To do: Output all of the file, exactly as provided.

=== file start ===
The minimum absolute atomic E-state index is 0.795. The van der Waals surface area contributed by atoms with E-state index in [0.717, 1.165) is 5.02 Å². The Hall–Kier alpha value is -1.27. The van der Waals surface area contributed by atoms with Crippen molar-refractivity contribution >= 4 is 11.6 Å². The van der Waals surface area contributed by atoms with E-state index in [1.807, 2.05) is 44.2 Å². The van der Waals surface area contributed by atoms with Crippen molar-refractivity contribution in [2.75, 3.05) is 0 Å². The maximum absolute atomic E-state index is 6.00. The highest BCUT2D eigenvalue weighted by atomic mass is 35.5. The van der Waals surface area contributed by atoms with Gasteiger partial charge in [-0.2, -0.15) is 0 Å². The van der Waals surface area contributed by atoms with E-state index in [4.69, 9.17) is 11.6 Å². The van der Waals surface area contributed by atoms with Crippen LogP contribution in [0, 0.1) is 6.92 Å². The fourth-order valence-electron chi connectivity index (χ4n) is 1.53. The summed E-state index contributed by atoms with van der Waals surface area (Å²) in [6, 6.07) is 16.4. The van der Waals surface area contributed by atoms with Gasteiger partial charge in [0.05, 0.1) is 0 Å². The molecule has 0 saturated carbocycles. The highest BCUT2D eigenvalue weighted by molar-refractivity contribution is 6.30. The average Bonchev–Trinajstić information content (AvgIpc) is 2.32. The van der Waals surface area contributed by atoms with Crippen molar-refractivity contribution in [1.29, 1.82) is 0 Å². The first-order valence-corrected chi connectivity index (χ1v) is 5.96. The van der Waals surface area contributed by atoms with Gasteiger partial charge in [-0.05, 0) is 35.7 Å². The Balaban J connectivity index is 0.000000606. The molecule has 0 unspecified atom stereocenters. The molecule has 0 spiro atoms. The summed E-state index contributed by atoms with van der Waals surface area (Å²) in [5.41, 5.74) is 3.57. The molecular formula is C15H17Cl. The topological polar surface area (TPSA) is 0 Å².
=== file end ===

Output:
The minimum absolute atomic E-state index is 0.795. The van der Waals surface area contributed by atoms with E-state index in [0.717, 1.165) is 5.02 Å². The Hall–Kier alpha value is -1.27. The van der Waals surface area contributed by atoms with Crippen molar-refractivity contribution >= 4 is 11.6 Å². The van der Waals surface area contributed by atoms with E-state index in [1.807, 2.05) is 44.2 Å². The van der Waals surface area contributed by atoms with Crippen molar-refractivity contribution in [2.75, 3.05) is 0 Å². The maximum absolute atomic E-state index is 6.00. The highest BCUT2D eigenvalue weighted by atomic mass is 35.5. The van der Waals surface area contributed by atoms with Gasteiger partial charge in [-0.2, -0.15) is 0 Å². The van der Waals surface area contributed by atoms with E-state index in [4.69, 9.17) is 11.6 Å². The van der Waals surface area contributed by atoms with Crippen LogP contribution in [0, 0.1) is 6.92 Å². The fourth-order valence-electron chi connectivity index (χ4n) is 1.53. The summed E-state index contributed by atoms with van der Waals surface area (Å²) in [6, 6.07) is 16.4. The van der Waals surface area contributed by atoms with Gasteiger partial charge in [0.05, 0.1) is 0 Å². The molecule has 0 saturated carbocycles. The highest BCUT2D eigenvalue weighted by molar-refractivity contribution is 6.30. The average Bonchev–Trinajstić information content (AvgIpc) is 2.32. The van der Waals surface area contributed by atoms with Crippen molar-refractivity contribution in [1.29, 1.82) is 0 Å². The first-order valence-corrected chi connectivity index (χ1v) is 5.96. The van der Waals surface area contributed by atoms with Gasteiger partial charge in [-0.05, 0) is 35.7 Å². The Balaban J connectivity index is 0.000000606. The molecule has 0 unspecified atom stereocenters. The molecule has 0 spiro atoms. The summed E-state index contributed by atoms with van der Waals surface area (Å²) in [5.41, 5.74) is 3.57. The molecular formula is C15H17Cl. The topological polar surface area (TPSA) is 0 Å².